26.10.2016 | Massachusetts General Hospital

nachricht Indian roadside refuse fires produce toxic rainbow
26.10.2016 | Duke University

All articles from Health and Medicine >>>

The most recent press releases about innovation >>>

Die letzten 5 Focus-News des innovations-reports im Überblick:

Im Focus: Etching Microstructures with Lasers

Ultrafast lasers have introduced new possibilities in engraving ultrafine structures, and scientists are now also investigating how to use them to etch microstructures into thin glass. There are possible applications in analytics (lab on a chip) and especially in electronics and the consumer sector, where great interest has been shown.

This new method was born of a surprising phenomenon: irradiating glass in a particular way with an ultrafast laser has the effect of making the glass up to a...

Im Focus: Light-driven atomic rotations excite magnetic waves

Terahertz excitation of selected crystal vibrations leads to an effective magnetic field that drives coherent spin motion

Controlling functional properties by light is one of the grand goals in modern condensed matter physics and materials science. A new study now demonstrates how...

Im Focus: New 3-D wiring technique brings scalable quantum computers closer to reality

Researchers from the Institute for Quantum Computing (IQC) at the University of Waterloo led the development of a new extensible wiring technique capable of controlling superconducting quantum bits, representing a significant step towards to the realization of a scalable quantum computer.

"The quantum socket is a wiring method that uses three-dimensional wires based on spring-loaded pins to address individual qubits," said Jeremy Béjanin, a PhD...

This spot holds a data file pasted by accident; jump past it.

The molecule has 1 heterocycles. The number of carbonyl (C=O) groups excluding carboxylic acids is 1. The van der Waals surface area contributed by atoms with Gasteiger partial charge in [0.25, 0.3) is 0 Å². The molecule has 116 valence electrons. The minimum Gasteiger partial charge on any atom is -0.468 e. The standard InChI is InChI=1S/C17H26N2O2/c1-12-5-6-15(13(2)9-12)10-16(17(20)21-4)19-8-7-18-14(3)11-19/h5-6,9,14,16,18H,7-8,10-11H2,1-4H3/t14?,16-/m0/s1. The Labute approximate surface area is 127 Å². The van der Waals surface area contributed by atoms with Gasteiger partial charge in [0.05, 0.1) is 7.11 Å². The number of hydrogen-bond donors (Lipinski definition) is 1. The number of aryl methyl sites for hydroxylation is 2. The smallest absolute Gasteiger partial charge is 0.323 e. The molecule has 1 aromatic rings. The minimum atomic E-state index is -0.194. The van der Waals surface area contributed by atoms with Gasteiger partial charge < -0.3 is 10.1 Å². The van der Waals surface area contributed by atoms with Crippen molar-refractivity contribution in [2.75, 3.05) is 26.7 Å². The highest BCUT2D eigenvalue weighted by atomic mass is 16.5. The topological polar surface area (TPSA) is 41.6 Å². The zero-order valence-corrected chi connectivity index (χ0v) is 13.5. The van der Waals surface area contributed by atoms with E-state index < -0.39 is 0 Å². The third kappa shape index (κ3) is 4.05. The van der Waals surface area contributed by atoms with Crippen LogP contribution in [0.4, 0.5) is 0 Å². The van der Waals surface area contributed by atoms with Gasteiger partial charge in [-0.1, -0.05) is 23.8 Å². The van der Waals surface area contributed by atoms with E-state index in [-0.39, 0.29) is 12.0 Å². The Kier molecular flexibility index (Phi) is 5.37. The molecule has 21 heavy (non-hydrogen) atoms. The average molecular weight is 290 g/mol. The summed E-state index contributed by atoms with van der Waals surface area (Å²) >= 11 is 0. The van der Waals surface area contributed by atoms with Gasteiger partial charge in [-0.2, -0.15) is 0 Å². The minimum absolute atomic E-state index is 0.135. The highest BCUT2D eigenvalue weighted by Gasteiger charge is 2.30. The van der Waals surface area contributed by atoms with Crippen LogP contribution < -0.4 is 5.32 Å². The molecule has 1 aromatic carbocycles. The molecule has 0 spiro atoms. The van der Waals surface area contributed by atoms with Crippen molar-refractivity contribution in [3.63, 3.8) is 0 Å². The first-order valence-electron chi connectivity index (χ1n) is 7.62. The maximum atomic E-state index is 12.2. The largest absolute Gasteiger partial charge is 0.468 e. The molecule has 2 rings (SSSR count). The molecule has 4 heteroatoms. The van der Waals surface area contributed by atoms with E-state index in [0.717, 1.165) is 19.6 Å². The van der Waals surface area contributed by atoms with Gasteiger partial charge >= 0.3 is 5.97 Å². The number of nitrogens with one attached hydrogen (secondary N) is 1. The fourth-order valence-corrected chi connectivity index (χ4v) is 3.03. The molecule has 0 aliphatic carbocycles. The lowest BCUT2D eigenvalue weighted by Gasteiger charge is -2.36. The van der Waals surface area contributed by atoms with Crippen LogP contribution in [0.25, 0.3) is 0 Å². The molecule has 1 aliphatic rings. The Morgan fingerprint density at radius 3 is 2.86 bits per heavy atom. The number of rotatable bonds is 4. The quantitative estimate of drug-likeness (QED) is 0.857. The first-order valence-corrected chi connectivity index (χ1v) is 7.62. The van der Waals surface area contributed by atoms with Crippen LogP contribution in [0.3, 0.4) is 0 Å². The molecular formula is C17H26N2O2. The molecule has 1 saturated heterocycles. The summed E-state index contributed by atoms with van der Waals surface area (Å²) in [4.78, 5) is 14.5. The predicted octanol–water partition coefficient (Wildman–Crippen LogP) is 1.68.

Im Focus: Scientists develop a semiconductor nanocomposite material that moves in response to light

In a paper in Scientific Reports, a research team at Worcester Polytechnic Institute describes a novel light-activated phenomenon that could become the basis for applications as diverse as microscopic robotic grippers and more efficient solar cells.

A research team at Worcester Polytechnic Institute (WPI) has developed a revolutionary, light-activated semiconductor nanocomposite material that can be used...

Im Focus: Diamonds aren't forever: Sandia, Harvard team create first quantum computer bridge

By forcefully embedding two silicon atoms in a diamond matrix, Sandia researchers have demonstrated for the first time on a single chip all the components needed to create a quantum bridge to link quantum computers together.

"People have already built small quantum computers," says Sandia researcher Ryan Camacho. "Maybe the first useful one won't be a single giant quantum computer...

All Focus news of the innovation-report >>>



Event News

#IC2S2: When Social Science meets Computer Science - GESIS will host the IC2S2 conference 2017

14.10.2016 | Event News

Agricultural Trade Developments and Potentials in Central Asia and the South Caucasus

14.10.2016 | Event News

World Health Summit – Day Three: A Call to Action

12.10.2016 | Event News

Latest News

Greater Range and Longer Lifetime

26.10.2016 | Power and Electrical Engineering

VDI presents International Bionic Award of the Schauenburg Foundation

26.10.2016 | Awards Funding

3-D-printed magnets

26.10.2016 | Power and Electrical Engineering

More VideoLinks >>>